A reader from Hong Kong asks a question that has been asked by others:
“There are many types of control charts under the six sigma framework, depending on the data type (continuous/attributes). Do we need to consider it in crafting Process Behavior Charts?”
Yes, university statistics courses and Six Sigma programs teach a number of control charts:
- When counting “defectives”
- When counting “defects”
Process Behavior Charts are another name for the XmR Chart.
Here is one table from that chapter that compares the chart types:
Wheeler teaches that the four charts in the bulleted list are “special cases of the X Chart, and since the XmR chart provides a universal way of placing count data on a process behavior chart,” we generally don’t need to use the other chart types.
Wheeler also writes:
“The XmR Chart gives limits that are empirical — they are based upon the variation that is present in the data (as measured by the moving ranges). The np-chart, the p-chart, the c-chart, and the u-chart all use a specific probability model to construct theoretical limits…
If you are not sure about when to use a particular probability model, then you may still use the empirical approach of the XmR chart. Remember, the objective is to take the right action, rather than to find the “right” number.”
The np-chart makes the assumption that the chance of an error, defect, etc. that’s being plotted is the SAME for each opportunity. That’s an assumption that’s unlikely to hold true in the real world. Does every patient have the exact same probability of getting a hospital-acquired infection? Probably not. So, the XmR chart might be a better choice. The c-chart makes the same assumption about constant probabilities of an event.
The p-chart makes the same assumptions about constant probabilities and requires additional work of essentially calculating different upper and lower limits for each data point (as illustrated here from this page). In my experience, this form of limits mainly serves to really confuse people. It’s easier (and arguably more valid) to use the XmR chart with their consistent limits that stay the same unless there’s a signal of a process shift.
Here is an example of a p-chart for the percentage of calls that go unanswered in different time periods:
Can we really assume that the probability of each individual call going unanswered is exactly the same? Queuing theory tells us NO.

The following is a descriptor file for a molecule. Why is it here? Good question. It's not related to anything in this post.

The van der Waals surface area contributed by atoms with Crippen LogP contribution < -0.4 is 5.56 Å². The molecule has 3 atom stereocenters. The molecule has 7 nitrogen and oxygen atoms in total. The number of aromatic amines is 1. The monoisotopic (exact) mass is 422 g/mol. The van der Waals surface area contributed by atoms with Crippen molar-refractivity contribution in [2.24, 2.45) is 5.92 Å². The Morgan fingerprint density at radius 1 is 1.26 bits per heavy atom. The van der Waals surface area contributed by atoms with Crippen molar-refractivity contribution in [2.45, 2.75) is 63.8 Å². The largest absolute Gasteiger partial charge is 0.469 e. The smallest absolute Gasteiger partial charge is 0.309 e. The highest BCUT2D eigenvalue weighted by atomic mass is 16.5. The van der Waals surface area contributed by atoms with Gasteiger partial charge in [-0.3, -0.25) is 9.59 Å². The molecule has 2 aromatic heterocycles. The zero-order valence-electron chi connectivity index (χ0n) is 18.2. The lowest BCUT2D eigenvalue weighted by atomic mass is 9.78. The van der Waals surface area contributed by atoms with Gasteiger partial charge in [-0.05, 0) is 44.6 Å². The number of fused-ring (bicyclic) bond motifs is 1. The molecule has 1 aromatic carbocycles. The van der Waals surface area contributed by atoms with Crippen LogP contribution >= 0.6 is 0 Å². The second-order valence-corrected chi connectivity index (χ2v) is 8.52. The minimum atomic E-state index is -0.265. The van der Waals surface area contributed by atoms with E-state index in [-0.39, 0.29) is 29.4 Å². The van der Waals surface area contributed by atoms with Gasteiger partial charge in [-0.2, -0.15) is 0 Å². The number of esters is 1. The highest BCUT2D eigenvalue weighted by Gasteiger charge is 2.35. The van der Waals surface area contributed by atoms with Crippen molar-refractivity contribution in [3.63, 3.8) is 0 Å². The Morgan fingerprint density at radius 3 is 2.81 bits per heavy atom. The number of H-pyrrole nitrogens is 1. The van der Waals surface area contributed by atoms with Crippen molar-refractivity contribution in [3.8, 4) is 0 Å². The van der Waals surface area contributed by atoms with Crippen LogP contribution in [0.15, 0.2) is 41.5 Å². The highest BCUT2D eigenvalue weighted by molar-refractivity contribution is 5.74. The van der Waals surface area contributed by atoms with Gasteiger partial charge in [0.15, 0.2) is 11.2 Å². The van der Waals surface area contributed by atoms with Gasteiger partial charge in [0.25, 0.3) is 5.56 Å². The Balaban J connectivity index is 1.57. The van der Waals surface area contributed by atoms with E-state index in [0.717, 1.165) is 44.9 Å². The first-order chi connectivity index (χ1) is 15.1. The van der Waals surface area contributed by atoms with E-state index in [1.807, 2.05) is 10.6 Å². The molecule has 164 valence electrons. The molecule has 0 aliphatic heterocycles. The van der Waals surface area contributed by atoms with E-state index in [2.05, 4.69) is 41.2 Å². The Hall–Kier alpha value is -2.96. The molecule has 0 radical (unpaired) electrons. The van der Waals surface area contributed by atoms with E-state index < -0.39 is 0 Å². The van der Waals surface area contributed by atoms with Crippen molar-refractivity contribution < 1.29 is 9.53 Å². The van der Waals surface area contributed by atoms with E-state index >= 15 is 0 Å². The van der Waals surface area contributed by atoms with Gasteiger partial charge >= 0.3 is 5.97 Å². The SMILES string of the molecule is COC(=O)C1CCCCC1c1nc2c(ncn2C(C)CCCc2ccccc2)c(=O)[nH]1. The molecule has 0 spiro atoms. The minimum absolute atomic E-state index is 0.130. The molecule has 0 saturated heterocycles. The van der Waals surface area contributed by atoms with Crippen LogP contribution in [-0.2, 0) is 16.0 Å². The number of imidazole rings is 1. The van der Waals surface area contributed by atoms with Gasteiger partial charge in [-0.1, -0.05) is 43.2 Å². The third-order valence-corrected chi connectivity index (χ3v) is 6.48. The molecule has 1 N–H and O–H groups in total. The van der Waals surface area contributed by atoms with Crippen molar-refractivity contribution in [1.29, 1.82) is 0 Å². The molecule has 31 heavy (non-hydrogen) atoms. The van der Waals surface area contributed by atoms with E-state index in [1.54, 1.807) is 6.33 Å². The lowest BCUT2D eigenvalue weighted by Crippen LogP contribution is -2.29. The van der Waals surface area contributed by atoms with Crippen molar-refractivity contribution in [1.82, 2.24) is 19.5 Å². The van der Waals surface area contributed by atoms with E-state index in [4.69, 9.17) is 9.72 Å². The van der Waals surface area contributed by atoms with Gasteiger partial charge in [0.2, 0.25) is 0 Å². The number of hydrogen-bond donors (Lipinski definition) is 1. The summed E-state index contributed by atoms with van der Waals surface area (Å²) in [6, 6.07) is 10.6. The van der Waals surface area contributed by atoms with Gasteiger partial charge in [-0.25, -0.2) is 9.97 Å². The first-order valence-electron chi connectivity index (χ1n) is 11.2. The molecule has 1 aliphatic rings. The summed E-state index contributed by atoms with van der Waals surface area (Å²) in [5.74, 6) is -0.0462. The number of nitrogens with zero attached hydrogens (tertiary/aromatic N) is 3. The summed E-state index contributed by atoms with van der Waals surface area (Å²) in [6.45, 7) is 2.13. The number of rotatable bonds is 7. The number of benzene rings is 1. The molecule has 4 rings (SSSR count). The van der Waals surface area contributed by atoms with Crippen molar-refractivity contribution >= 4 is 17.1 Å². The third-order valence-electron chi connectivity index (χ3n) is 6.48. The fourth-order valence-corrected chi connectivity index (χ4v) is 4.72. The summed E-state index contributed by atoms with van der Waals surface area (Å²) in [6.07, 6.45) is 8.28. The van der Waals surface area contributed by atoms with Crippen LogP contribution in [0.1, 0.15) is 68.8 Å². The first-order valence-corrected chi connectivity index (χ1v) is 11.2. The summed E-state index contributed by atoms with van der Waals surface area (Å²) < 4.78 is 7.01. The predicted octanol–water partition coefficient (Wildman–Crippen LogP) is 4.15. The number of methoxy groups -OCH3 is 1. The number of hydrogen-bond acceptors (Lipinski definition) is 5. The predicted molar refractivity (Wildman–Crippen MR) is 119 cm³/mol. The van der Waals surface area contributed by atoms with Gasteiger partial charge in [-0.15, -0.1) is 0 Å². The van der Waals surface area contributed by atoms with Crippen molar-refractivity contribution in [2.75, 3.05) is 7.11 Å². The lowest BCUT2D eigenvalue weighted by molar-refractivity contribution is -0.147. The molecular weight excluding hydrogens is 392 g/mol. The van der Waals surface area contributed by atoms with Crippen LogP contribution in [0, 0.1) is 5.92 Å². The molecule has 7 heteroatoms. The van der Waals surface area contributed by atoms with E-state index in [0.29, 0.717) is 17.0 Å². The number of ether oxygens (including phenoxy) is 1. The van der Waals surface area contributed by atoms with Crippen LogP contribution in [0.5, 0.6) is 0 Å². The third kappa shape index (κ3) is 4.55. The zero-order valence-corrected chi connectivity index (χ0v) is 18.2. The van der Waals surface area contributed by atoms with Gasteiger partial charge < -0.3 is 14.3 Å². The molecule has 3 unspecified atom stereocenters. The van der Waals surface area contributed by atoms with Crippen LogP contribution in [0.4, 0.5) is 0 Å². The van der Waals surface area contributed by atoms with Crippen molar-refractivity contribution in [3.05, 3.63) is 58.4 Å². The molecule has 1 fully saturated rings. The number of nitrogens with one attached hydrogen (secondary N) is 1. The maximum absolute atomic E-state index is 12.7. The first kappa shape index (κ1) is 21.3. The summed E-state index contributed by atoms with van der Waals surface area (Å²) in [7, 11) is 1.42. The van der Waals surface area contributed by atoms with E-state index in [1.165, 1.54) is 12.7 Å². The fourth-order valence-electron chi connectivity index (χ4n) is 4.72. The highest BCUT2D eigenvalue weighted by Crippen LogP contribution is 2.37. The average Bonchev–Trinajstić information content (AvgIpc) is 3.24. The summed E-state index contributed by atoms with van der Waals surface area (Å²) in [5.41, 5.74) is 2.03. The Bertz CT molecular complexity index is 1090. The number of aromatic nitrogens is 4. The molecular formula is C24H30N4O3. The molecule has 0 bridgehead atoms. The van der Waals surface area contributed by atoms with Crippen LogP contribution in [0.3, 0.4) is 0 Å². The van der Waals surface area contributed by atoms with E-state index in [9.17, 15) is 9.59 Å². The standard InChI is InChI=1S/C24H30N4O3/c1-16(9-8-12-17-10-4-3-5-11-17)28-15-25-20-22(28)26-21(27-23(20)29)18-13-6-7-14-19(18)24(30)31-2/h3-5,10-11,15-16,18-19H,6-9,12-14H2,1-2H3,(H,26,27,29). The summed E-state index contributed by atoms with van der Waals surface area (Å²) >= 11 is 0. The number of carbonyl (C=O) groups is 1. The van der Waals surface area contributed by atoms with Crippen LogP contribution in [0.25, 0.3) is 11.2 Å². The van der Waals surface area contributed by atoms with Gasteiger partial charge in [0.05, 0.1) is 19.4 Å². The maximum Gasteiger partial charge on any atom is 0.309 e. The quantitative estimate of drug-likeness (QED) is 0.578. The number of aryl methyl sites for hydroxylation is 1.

Here is a PBC with that same data:
The PBC is easier to calculate and gives basically the same answer… without the bad assumption.
The c-chart and u-chart make also bad assumptions about the uniformity of what’s being measured and u-charts have the same varying-limits confusion as is caused by the p-charts.
Wheeler calls the XmR chart the “Swiss Army knife of control charts.” This website has a graphical flow chart for choosing the control type chart to use — it’s based on a diagram from Wheeler’s book.
When I have taught my workshop, I had one session where a Six Sigma Master Black Belt talk to me afterward and he said, basically, “My executives get lost and their eyes glaze over when I try explaining the various types of control charts. It’s great to have a single method that does the job well enough in all circumstances.”
What matters more is the thinking around our Process Behavior Charts. Can we stop from reacting to every up and down in a chart? Can we learn to filter out noise so we can find possible signals?
Wheeler also adds:
“The only instance of count data which cannot be reasonably placed on an XmR chart is that of very rare items or very rare events: data for which the average count per sample falls below 1.0.”
Wheeler addresses how to address this “chunky” data in his book.
For my readers, I address this in my book by offering a method of counting, for example, the days between rare events, like employee injuries or patient falls.
Below is the chart with an average <1:
And here is a chart of the days between infections:
That addresses the “rare events” situation for many, if not all, cases.